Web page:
Album: the FREEDOM album
Label: MayBe Entertainment
Score: 5 / 10
You gotta give it to Low. The title of “the FREEDOM album” and the accompanying mission statement €˜Whether it is rhyming, humming, spoken word, whatever, I just wanted to free myself thru my music €™ are not just empty words. Creatively, Low is taking an awful lot of liberties.
For a substantial part of its duration, this CD manages to put a variety of vocal tracks on a collision course by allowing adlibs to be scattered all over the place. ‘Do This Anymore €™ is one of the vocally most irritating rap songs I €™ve ever encountered, from the murmured, mumbled chorus to the arbitrary conversation overlayering the verses. The layering of voices is an approach simply too complicated for a project whose verses were very likely recorded in one take and which bears the unmistakable marks of a low budget production. The fragile balance between beat and raps is hard enough to achieve, and randomly inserted extra elements on either side usually endanger a successful match-up. For anything layered in hip-hop, you either need to invest enough time or into the right personel and equipment. On the indie tip, only a selected few such as Edan, Madlib or Count Bass D have managed to pull it off, and these are people who enjoy an almost symbiotic relationship with their music.
All of this is probably not quite relevant to Low, in his noble quest to express himself. Residing in the Atlanta metro but reppin €™ his homestate South Carolina to the fullest, Low makes hip-hop free of stereotypes, but to his own detriment also free of guidelines. Blessed with a gruff yet gentle voice reminiscent of the Goodie Mob €™s Khujo, he raps in a stream-of-consciousness flow, touching on everything from the material to the metaphysical. The songs have hooks, they have moods, but one can rarely ever pinpoint what exactly they €™re about.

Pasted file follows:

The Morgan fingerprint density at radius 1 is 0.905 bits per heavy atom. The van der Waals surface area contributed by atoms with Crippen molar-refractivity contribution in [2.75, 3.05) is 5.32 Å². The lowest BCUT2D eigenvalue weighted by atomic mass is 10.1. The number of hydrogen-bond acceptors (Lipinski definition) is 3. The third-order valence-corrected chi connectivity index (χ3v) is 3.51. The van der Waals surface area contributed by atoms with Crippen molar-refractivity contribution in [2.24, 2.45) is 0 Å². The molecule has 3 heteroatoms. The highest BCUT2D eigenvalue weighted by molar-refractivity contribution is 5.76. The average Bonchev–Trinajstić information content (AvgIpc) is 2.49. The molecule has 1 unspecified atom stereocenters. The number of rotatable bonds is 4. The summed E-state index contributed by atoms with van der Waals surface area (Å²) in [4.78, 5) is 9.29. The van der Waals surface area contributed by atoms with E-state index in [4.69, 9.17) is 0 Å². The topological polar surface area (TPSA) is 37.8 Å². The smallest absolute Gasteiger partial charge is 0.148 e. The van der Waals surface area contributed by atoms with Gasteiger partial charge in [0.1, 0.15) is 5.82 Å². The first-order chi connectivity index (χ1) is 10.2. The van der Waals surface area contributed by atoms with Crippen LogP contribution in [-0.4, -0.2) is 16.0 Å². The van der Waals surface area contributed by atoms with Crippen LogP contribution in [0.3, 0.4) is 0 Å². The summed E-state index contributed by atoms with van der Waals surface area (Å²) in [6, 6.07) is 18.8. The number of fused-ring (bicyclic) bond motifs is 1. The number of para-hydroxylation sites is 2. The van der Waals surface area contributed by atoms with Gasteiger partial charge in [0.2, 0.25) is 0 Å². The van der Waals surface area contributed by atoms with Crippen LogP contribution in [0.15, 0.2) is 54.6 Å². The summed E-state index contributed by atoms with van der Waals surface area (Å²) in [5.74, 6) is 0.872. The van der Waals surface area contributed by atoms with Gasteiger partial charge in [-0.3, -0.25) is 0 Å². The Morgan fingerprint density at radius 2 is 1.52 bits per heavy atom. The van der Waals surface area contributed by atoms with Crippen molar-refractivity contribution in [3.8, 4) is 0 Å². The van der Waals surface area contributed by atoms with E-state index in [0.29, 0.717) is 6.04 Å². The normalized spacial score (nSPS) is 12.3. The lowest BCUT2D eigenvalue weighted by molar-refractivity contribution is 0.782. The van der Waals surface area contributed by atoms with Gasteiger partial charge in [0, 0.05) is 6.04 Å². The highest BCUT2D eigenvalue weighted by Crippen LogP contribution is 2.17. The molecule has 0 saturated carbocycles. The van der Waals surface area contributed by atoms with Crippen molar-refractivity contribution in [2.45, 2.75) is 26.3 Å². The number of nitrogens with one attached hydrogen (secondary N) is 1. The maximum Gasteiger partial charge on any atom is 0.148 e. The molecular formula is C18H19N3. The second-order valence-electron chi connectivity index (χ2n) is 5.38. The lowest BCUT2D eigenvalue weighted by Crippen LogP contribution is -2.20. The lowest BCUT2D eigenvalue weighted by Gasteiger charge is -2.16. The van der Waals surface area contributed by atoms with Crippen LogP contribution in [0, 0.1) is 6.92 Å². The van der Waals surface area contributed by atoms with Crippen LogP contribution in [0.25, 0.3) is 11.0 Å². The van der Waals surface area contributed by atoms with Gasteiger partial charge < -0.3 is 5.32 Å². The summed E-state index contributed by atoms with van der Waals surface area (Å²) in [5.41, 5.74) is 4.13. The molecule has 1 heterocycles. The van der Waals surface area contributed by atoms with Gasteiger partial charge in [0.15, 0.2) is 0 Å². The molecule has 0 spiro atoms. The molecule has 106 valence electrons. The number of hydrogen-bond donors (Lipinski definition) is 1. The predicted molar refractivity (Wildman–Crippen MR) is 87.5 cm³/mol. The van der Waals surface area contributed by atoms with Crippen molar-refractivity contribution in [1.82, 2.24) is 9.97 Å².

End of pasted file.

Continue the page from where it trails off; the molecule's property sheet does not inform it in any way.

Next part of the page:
Obviously, we should be supportive of someone who reminds his peers to But criticism of others and claims of superiority need to be substantiated by a clear and concise argumentation, anything else is likely to backfire. On €˜Skills, €™ the Buddhist-type humming supports his claim to street scholar status, and the flow he exhibits is interesting and unusual, but in this vocal rubble you gotta virtually mine for diamonds. Not in vain, but with some pain: “Too many niggas that rhyme because school’s tough / too many talk about crime but fear handcuffs / cats forever teachin’ ’bout the grind / but never read up.”
Few are the moments when Low has your undivided attention. Among them his indictment of the ruling rap class, climaxing in the effective “You paid the ultimate toll €“ lost your soul / just to ship gold, get head from bimbos / Played out Timbos / You muthafuckas just so SIMPLE!” Another interesting segment can be found on €˜Southbound, €™ where Low remembers a bit of “advice from my pop, who €™s a goner”: “Son, the world is yours if you really wanna / but that €™s a big bitch to keep in your corner / she turns her back on her axis every mornin €™.”
Something is different about Low. Problem is, not too many will have the patience to stick around to find out what. And those who do, might just discover that Low may be different, but is unable to put his uniqueness into words. According to him, the appreciation of his artistry is simply a question of time and intellectual capacity (“It €™ll take a while for this shit to digest / too complex for you dummies”), but honestly, the main reason I find it hard to embrace “the FREEDOM album” is that I €™m not willing to invest my resources into an album that indicates that the artist didn €™t invest too much either.
Low has one thing going for him, and that €™s his willingness to try on different deliveries. He also likes to sing and hum, and he always does it with melodical determination. Not that he €™s much of a singer, but to him it €™s clearly more than a gimmick to get listeners emotionally attached to what he’s saying. As a listener, you’re torn between wanting to congratulate Low for the soulful, melodic quality of his vocals, and wanting to scold him for the generally lethargic manner in which he performs his raps. It’s quite a feat that a great deal of his songs are cheerful nevertheless.
In the end, “the FREEDOM album” is one of those rap albums that bear the possibility of featuring one single stellar track that reveals the artist €™s full potential. Unfortunately, I €™ve waited in vain for any such highlight. The disposition is there, especially on the side of producer Dez, who covers a broad range, expertly inserting everything from funky guitar licks to gospel-tinged breaks, showing himself to be a potential commercial contender with the heavy ‘South Cackas’, as well as a disciple of OutKast with the fast-paced ‘South Cat From South Cack’. “You would if you could but the label keeps your moves restricted,” Low taunts signed artists. But ultimately the joke might be on him because sadly nobody seemed to stick around to put the necessary finishing touches on “the FREEDOM album.”